Apart from these therapeutic guidelines, I have avoided commentary about each of the earlier sections. My experience is that commentary or too lengthy descriptions of ‘technique’ can foster debate or bias. For this essay, I desire the reader to seek discernment about bibliotherapy for one’s own life and/or practices. While not a disciplined writer (I do not write each day for example), I do attempt to write as the above guidelines advise. Listening to myself has been reinforced by the Rumi poem to welcome all that comes. Attempting to finding words or putting such awarenesses into words reinforces my honesty and coping. When my grandson died, I did commit to regular writing for at least one year. Because his death was ‘off-time’ and tainted by addictions I needed more discipline than for my wife’s death. Each was a profound loss, still is. Yet, her death was on-time and less ambiguous. Some of the writing herein was self-generated as I strived to interpret feelings (physical or emotional) or thoughts I experienced. Most were prompted by someone else’s words; hence bibliotherapy as a personal resource. The aphorism that if something is unmentionable, it can be also unmanageable is core for me. Words become a container for healing.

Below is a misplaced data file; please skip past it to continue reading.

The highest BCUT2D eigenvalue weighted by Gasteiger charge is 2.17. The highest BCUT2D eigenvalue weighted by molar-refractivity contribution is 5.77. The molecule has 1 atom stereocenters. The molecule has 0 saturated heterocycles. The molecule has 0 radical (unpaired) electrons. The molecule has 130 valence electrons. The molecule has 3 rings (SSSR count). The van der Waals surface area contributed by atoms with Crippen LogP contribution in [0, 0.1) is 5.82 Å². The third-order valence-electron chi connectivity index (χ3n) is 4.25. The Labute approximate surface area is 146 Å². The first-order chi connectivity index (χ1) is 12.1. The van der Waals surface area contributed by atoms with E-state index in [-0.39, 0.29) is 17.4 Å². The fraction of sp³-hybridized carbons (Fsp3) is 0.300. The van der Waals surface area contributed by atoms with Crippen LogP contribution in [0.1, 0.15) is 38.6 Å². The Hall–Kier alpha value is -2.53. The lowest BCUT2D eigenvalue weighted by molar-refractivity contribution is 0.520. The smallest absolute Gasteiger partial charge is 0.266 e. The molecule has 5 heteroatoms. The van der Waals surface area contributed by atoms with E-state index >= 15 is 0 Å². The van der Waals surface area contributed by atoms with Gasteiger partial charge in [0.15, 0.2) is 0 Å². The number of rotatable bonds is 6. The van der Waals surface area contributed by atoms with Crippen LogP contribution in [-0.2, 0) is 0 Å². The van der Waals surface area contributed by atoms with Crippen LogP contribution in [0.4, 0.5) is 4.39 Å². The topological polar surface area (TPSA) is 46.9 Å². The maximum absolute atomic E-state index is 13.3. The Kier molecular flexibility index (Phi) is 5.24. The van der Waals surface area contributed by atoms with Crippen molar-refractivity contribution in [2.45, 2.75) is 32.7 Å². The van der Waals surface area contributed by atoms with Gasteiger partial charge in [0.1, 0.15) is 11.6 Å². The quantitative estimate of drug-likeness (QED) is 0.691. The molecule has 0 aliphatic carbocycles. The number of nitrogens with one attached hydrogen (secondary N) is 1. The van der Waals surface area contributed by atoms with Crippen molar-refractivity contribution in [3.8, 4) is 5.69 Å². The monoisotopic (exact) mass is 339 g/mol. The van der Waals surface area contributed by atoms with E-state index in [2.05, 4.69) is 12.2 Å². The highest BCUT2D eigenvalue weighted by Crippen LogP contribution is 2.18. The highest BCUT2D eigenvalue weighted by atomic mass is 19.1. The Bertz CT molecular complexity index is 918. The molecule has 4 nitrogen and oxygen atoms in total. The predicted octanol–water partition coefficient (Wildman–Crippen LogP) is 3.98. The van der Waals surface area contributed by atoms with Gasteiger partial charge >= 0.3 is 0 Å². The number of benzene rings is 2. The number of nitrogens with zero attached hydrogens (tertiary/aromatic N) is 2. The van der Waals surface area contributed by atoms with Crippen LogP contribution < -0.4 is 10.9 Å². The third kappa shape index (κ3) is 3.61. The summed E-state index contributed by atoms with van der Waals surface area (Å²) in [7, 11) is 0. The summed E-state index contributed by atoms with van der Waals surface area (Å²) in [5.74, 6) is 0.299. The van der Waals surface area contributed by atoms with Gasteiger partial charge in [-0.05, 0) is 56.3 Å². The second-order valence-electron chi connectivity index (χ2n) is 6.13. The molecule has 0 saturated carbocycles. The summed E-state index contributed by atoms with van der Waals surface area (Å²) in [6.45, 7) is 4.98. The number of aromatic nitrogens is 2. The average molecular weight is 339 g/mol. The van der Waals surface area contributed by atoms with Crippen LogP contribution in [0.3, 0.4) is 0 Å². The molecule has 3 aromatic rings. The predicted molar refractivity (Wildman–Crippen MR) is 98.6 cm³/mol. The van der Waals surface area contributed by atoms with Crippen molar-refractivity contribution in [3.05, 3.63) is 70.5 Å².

Irish poet Eavan Boland (1998) wrote that language can be a ‘habitable grief’, a suitable setting for bereaved and grieving people. Indeed, language and stories may be the only container some people have for grief and bereavement. Words can help make grief habitable, something to live in or live with. Robert Neimeyer used ‘holding environment’…a related metaphor.
‘It is not a question of what grief therapy techniques do for the bereaved client; it is the question of what bereaved clients (and therapists) do with the techniques that counts…my goal is to suggest that therapeutic presence provides the “holding environment” for a responsive grief therapy, within which attention to therapeutic process attunes the therapist to that unique juncture where a client’s need meets his or her readiness for a particular intervention in a particular moment of interaction’. (Neimeyer, 2012)
To be sure, there are many ways of bereavement care. In this article, the uses of literary resources (bibliotherapy) have been emphasized and discussed. The key is to aid the grieving person to find words for their loss and a narrative, even one that allows for not having words, that moves toward healing and continuing bonds with those now dead. Prompts, such as demonstrated herein, can be one useful tool.